U.S. Treasury prices fell on Tuesday as stocks gained, reducing demand for safe-haven assets, and with no new economic data to give further indications of the strength of the U.S. economy.
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Both the Dow and the Nasdaq hit record highs on Tuesday, and the blue-chip index was just 13 points shy of the 20,000 mark, a level it has never scaled.
"The main reason for the increase today is the little bit of risk-on trading," said Jim Vogel, an interest rate strategist at FTN Financial in Memphis, Tennessee.
Bond prices rallied on Monday as some investors covered short positions and as terrorism concerns prompted by the assassination of the Russian ambassador in Turkey and a truck attack on a Berlin Christmas market raised demand for low-risk bonds.
U.S. benchmark 10-year Treasury notes were last down 6/32 to yield 2.56 percent, up from 2.54 percent late Monday.
Investors are skittish about buying bonds on concerns about further yield increases as they evaluate how many times the Federal Reserve is likely to raise interest rates next year.
Hawkish comments by Fed Chair Janet Yellen on the state of the job market on Monday sent yields briefly higher, even as bonds were generally stronger.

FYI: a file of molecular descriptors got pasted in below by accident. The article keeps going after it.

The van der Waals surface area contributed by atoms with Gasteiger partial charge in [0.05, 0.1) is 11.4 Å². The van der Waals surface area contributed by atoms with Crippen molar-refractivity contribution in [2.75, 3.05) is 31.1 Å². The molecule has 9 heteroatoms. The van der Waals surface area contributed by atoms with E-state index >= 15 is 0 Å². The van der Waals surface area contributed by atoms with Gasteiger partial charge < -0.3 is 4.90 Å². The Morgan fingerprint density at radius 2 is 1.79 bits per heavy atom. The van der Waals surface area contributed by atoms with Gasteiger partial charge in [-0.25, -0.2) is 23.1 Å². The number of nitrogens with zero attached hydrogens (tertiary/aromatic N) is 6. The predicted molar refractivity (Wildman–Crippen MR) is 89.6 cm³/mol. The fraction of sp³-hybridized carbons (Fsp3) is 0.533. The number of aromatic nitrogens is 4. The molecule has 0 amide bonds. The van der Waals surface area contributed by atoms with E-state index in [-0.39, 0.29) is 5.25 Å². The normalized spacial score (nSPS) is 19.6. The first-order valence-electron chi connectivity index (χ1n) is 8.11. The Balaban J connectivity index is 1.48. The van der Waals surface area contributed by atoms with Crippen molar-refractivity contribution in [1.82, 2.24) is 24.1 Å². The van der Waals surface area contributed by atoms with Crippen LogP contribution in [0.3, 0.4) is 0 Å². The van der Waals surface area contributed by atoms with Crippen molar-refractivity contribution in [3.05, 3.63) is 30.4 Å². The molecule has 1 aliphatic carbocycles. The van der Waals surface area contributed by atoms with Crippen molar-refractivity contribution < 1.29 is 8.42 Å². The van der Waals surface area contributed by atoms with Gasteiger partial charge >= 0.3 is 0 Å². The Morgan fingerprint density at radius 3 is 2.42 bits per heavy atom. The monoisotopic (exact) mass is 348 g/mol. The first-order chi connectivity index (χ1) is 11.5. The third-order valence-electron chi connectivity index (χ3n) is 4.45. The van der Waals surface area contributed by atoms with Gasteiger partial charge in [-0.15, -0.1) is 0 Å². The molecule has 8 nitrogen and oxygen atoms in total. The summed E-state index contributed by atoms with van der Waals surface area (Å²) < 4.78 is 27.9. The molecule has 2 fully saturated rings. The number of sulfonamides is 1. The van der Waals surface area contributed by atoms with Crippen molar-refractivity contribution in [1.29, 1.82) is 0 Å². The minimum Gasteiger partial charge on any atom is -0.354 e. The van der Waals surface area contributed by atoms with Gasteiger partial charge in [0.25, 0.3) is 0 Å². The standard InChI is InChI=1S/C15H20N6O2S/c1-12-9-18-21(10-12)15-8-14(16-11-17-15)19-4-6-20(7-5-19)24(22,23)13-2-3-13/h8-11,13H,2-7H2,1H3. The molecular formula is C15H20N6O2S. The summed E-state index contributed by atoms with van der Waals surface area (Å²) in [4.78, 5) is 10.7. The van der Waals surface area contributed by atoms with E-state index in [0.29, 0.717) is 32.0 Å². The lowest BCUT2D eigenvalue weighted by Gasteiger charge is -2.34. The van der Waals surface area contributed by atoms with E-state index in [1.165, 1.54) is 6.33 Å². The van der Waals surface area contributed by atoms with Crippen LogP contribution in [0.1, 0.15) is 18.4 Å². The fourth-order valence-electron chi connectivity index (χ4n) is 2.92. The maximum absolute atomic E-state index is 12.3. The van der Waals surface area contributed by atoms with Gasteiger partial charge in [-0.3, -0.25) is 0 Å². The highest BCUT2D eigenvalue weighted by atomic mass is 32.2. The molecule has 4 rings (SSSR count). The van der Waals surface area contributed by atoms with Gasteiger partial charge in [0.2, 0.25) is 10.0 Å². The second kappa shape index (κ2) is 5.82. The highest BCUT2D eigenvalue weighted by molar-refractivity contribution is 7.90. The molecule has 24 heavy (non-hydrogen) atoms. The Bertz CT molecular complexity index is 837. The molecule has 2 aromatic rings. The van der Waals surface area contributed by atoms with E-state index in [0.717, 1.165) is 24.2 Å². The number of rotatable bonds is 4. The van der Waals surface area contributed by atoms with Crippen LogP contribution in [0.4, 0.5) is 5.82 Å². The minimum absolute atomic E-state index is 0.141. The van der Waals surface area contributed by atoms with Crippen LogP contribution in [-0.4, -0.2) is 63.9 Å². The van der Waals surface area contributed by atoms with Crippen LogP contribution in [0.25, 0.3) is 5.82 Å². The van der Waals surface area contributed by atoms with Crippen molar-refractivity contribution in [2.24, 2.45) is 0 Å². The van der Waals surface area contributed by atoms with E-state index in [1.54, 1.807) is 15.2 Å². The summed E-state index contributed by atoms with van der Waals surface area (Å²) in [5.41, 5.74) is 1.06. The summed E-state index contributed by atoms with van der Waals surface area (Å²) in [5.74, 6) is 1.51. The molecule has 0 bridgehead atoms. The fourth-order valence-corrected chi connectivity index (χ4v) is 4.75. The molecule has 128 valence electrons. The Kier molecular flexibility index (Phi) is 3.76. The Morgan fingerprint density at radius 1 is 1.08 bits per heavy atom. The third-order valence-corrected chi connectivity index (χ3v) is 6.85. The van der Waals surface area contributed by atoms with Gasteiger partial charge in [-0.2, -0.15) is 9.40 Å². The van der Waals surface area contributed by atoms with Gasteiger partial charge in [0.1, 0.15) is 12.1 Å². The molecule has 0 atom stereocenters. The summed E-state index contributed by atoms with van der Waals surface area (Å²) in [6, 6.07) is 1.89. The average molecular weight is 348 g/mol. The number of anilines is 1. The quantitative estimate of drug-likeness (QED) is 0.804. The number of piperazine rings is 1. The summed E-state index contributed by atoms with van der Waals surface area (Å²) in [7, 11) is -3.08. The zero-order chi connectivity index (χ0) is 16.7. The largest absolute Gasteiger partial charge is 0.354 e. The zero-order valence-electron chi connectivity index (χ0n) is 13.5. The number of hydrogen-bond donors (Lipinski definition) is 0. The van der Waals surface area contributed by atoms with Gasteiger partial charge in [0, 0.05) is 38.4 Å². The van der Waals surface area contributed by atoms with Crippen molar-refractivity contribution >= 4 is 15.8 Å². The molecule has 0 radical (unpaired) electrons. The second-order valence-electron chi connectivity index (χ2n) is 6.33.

Yellen's comments followed the U.S. central bank's policy statement last Wednesday, which was viewed as more hawkish than expected and which sent 10-year note yields to more than two-year highs and two-year note yields to their highest levels since 2009.
Fresh economic forecasts, the first since Donald Trump won the Nov. 8 presidential election on promises of tax cuts and increased infrastructure spending, showed policymakers shifting their outlook to one of slightly faster growth, lower unemployment and inflation just under the Fed's 2 percent target.
Yellen's tone also surprised some traders as she indicated confidence the economy will support further rate increases even though any new stimulus is unlikely until several months after the start of the new administration.
"Over time we need to see what's going to be coming out of the administration, and we probably won't have a firm handle on that until probably the beginning of spring," said Tom Tucci, head of Treasuries trading at CIBC in New York.
The Fed is "not going to have enough information to make much of a move before June," Tucci said.
Data on Thursday, including the third estimate of third-quarter gross domestic product and personal income and spending, will next be watched for further indications about the strength of the U.S. economy.